"NBC Nightly News" has found yet another hardship story caused by the credit crunch - prospective college students seeking student loans.
The March 6 "Nightly News" aired a segment about how a lack of funding for student lenders will cause some students not to be able to attend their first choice of college.
"More than a dozen lenders have pulled out of the federal student loan program, unable to raise enough money to make loans," NBC correspondent Tom Costello said. "Now - Pennsylvania, Missouri, Michigan, New Hampshire and Iowa have suspended parts or all of their student loan programs - unprecedented."
According to Costello, "many" students could end up with loans that have interest rates "pushing 11 percent." But according to Bankrate.com, the national overnight average for student loans ranged from 6.8 percent to 8.5 percent. That's a distant cry from Costello's dire prediction.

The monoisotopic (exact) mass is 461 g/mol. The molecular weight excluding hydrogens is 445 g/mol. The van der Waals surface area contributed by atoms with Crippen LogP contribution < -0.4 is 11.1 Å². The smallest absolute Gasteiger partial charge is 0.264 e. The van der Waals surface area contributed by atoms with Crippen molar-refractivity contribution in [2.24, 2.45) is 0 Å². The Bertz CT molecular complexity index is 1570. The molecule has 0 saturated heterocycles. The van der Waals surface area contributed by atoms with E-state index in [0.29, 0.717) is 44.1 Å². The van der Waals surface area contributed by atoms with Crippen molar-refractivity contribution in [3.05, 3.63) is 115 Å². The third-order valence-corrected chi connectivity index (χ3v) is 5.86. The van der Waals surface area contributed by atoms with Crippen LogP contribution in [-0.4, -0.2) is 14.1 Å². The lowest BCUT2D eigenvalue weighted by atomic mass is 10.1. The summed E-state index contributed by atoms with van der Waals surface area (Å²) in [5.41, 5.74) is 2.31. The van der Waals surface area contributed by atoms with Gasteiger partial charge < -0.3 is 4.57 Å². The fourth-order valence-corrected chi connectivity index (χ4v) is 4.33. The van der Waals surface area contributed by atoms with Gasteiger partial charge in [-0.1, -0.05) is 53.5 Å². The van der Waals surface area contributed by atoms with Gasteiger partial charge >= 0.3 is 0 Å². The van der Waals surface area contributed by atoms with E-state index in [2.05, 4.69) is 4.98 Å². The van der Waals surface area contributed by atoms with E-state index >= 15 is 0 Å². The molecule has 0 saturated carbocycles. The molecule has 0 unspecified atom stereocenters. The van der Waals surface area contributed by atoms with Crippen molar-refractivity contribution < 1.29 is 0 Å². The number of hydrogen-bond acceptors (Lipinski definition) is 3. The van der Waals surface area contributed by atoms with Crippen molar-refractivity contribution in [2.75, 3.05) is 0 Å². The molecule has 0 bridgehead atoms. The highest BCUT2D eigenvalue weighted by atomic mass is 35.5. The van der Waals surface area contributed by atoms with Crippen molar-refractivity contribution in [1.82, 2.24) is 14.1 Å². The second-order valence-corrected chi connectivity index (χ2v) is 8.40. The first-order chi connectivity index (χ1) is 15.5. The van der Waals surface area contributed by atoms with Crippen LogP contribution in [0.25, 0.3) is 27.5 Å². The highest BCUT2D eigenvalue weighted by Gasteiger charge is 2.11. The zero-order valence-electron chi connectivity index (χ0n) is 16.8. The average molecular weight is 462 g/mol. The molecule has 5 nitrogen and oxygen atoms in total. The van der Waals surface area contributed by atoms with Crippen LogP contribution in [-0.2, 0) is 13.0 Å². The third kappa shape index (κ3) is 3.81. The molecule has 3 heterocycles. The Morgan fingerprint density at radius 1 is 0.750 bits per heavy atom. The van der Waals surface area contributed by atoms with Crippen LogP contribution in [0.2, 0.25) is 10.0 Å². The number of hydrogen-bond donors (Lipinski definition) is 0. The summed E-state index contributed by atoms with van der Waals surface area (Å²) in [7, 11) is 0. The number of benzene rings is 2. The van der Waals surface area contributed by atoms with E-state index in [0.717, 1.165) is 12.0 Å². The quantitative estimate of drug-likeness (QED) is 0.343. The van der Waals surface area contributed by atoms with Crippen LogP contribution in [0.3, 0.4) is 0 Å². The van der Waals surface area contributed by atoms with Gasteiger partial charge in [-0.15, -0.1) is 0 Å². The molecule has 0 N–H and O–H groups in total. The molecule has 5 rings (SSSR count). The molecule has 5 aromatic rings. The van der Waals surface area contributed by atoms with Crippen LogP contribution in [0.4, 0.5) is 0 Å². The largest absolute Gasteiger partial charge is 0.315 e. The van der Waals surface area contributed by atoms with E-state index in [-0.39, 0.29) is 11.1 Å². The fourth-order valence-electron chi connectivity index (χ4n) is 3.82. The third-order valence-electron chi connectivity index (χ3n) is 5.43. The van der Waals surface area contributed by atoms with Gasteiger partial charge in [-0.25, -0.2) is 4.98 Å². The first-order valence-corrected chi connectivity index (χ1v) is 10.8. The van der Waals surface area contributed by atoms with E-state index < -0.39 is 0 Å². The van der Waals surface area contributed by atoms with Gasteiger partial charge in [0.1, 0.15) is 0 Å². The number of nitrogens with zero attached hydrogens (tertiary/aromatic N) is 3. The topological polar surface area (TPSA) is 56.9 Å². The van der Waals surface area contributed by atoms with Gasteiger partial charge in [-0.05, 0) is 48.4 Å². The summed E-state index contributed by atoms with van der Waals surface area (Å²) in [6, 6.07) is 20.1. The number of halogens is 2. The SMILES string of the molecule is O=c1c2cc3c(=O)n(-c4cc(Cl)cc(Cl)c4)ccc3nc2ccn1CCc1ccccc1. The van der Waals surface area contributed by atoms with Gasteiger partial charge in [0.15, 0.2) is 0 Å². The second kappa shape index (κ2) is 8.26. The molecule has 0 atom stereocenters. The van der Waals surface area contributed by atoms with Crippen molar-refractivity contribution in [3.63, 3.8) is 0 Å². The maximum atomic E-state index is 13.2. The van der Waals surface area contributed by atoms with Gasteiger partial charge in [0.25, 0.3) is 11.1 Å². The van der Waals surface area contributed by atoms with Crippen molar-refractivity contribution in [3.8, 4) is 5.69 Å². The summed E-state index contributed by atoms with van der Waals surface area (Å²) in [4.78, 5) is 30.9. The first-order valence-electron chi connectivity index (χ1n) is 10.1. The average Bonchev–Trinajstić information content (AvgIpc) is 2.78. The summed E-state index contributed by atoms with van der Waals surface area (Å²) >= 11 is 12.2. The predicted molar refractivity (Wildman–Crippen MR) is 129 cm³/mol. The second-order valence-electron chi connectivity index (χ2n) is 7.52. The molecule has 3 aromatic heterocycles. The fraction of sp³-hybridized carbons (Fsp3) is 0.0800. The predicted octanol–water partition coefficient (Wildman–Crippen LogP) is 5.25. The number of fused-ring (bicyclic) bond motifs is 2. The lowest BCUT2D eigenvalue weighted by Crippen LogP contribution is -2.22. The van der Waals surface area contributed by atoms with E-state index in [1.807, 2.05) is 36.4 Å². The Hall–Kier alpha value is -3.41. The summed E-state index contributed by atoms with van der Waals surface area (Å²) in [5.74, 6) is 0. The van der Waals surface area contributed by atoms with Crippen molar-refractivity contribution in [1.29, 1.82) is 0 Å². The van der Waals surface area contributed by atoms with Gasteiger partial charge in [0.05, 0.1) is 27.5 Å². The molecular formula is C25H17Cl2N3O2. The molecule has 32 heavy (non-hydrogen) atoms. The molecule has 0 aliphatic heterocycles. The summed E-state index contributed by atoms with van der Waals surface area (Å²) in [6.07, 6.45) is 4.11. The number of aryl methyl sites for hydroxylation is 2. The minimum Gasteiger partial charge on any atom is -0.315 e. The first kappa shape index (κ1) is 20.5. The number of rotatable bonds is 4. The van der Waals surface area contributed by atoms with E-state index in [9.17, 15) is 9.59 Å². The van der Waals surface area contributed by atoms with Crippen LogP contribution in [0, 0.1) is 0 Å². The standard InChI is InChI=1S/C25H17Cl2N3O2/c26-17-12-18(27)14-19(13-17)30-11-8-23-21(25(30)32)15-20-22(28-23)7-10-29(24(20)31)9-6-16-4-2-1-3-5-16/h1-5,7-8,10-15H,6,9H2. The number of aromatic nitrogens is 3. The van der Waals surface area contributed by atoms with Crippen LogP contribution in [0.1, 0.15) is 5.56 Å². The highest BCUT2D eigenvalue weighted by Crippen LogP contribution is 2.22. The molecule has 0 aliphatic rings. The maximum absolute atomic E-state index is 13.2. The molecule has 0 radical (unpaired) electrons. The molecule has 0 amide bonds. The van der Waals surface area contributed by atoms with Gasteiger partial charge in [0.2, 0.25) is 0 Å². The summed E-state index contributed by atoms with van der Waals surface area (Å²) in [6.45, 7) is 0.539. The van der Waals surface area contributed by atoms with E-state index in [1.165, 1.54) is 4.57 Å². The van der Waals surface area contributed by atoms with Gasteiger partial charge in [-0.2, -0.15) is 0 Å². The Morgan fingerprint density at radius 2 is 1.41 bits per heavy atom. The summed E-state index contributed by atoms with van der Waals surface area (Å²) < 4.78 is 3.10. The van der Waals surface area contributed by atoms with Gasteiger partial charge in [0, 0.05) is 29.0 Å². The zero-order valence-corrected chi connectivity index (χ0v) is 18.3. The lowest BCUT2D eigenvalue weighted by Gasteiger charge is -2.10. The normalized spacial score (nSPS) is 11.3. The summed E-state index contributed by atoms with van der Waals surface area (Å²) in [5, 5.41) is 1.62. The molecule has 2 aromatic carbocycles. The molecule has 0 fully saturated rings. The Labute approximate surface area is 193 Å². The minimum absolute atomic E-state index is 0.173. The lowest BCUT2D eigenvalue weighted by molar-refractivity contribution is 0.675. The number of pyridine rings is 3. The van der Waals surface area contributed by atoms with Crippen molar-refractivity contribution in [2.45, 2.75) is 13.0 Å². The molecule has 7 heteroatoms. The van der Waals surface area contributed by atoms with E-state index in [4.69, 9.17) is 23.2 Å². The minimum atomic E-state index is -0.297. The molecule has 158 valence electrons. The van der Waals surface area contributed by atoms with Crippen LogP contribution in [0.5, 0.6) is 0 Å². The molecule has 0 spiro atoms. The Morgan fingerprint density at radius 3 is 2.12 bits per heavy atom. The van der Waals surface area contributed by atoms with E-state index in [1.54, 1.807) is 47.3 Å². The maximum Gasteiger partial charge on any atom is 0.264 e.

As a solution to this problem, Costello suggested government intervention. "Pressure is building on the federal government to step in as the lender of last resort," Costello said.
But the federal government is behind making college unaffordable in the first place. Since education policy has allowed the government to open its coffers up and loan or give money for college education, institutions have been able to raise tuition at a rate that by far outpaces inflation.
"With more money available for loans, colleges feel a degree of freedom to increase tuition," a Sept. 28, 2007 Investor's Business Daily editorial said. "In 1987, when he was secretary of education, William Bennett noted that rising federal aid had ‘enabled colleges and universities to blithely raise their tuitions, confident that federal loan subsidies would help cushion the increase.'"